Sophie Foundation in hate crime victory

The police force that covers the Download festival have responded to campaigning by the Sophie Lancaster Foundation by adding subculture hate crime to their list of offences.

It means that people who are targeted because they’re members of alternative communities will get greater levels of protection in the area.

Laws in England and Wales currently define five hate crime categories – disablity, gender identity, race, religion and sexual orientation.

Regional forces can add their own and Leicestershire Police are the ninth force to name subculture targeting as an offence under those laws.

It follows campaigning by Sylvia Lancaster OBE, who created the foundation after the murder of daughter Sophie in 2007. She’d been attacked because of her goth clothing.

Sylvia tells the BBC: “It’s a wider issue than people realise.

”Alternative subcultures put up with the abuse and intolerance they face, starting from name-calling up to physical abuse.

“Leicestershire is sending out a signal that it will be taken seriously.”

Hate crime officer Darren Goddard says: “We are the first force in the region to make these changes. It reflects how seriously we take hate crime, and the commitment Leicestershire Police has to ensure that no-one is targeted because of their appearance.”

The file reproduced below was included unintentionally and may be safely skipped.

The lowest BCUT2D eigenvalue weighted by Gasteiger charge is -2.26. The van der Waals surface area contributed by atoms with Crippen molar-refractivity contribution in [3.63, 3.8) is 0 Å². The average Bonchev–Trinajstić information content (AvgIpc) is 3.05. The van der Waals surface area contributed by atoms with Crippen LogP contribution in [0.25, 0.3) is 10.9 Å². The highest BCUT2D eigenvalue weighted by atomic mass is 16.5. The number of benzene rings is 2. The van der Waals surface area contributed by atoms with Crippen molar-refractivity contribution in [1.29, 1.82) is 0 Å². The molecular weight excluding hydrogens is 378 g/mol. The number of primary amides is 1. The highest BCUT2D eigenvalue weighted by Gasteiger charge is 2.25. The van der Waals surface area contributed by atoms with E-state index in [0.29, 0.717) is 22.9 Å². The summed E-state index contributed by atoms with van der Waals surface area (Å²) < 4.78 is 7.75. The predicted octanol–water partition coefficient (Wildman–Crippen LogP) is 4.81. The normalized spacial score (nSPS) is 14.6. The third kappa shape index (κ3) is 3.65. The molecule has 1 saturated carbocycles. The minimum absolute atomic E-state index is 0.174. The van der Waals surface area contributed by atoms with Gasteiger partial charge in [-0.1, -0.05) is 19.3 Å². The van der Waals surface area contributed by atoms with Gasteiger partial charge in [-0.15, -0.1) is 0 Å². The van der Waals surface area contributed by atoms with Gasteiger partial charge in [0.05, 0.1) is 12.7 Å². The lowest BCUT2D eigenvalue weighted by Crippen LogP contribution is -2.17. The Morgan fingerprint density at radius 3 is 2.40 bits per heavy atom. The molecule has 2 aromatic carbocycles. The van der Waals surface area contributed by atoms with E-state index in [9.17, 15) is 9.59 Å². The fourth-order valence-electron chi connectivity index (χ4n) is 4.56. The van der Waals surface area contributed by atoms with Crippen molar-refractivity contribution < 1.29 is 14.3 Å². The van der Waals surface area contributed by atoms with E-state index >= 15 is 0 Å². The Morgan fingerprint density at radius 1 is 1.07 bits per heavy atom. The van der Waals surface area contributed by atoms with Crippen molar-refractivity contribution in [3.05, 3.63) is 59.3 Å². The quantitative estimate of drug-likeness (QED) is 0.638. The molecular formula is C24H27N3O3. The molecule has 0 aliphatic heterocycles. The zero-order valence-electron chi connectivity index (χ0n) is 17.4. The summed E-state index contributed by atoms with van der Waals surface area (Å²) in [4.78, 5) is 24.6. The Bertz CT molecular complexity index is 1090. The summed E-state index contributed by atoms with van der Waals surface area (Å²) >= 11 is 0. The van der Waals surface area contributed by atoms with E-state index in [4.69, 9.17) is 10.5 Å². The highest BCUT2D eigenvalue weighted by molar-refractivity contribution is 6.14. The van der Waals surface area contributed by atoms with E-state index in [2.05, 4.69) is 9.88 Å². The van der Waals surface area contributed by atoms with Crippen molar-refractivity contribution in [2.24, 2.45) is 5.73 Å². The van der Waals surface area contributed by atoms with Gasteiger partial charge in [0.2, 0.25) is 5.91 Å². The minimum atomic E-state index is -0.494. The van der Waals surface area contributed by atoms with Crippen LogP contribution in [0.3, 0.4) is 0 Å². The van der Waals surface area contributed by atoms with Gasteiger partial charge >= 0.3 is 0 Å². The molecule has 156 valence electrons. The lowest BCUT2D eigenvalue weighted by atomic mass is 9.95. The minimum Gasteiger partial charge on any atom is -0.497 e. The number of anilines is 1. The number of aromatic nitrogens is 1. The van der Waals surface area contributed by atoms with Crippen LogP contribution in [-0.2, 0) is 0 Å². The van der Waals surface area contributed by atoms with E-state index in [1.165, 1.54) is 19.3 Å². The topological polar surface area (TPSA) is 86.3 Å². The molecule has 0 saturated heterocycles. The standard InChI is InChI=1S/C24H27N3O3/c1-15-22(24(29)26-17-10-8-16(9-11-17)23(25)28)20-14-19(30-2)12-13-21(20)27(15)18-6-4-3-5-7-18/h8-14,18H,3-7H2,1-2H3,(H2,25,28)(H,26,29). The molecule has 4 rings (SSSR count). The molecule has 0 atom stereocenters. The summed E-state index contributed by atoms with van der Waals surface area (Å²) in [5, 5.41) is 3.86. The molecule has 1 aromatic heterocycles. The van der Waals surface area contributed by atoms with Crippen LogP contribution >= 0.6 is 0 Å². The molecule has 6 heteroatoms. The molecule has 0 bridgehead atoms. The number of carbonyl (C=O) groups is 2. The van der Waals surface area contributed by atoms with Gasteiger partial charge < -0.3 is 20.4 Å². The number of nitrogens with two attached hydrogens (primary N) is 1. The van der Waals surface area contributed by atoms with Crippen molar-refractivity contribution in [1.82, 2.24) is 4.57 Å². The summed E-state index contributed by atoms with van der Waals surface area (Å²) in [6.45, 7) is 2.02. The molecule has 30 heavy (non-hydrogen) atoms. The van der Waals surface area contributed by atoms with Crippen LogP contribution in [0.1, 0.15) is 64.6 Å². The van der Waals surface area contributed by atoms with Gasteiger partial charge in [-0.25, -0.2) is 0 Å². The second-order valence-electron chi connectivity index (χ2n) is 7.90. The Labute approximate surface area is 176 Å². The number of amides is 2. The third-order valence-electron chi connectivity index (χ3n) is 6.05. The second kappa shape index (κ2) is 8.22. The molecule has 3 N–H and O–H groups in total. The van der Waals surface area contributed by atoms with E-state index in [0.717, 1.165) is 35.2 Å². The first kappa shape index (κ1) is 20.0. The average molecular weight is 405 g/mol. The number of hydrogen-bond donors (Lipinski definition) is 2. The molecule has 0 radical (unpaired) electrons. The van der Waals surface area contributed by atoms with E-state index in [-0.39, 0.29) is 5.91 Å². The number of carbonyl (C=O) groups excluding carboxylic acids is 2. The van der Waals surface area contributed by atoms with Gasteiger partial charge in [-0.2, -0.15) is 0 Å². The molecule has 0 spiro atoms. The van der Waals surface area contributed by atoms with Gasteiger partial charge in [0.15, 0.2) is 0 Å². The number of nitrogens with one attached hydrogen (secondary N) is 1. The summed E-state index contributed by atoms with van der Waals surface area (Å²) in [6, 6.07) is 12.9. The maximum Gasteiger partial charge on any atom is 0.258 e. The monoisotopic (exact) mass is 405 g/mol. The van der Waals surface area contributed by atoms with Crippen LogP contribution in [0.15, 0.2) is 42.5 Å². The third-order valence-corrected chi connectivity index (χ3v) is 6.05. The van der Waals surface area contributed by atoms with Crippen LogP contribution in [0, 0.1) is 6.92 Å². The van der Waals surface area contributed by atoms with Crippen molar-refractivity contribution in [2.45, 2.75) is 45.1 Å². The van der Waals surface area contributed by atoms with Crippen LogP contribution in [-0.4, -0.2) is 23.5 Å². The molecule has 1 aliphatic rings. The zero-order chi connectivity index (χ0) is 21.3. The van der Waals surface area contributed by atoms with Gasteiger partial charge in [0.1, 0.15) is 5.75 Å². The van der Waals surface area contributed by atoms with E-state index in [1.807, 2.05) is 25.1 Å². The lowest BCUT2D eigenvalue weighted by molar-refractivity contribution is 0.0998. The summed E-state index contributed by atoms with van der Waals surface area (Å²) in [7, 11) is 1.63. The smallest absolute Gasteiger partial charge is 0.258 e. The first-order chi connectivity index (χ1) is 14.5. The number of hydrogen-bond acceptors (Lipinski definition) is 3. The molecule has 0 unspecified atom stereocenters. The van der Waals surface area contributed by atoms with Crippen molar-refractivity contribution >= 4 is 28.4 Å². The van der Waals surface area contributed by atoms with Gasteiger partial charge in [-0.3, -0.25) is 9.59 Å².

Sophie Lancaster, Stephen Sutton in Queen's honours

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Not only is one-time online news editor Martin an established rock journalist and drummer, but he’s also penned several books on music history, including SAHB Story: The Tale of the Sensational Alex Harvey Band, a band he once managed, and the best-selling Apollo Memories about the history of the legendary and infamous Glasgow Apollo. Martin has written for Classic Rock and Prog and at one time had written more articles for Louder than anyone else (we think he's second now). He’s appeared on TV and when not delving intro all things music, can be found travelling along the UK’s vast canal network.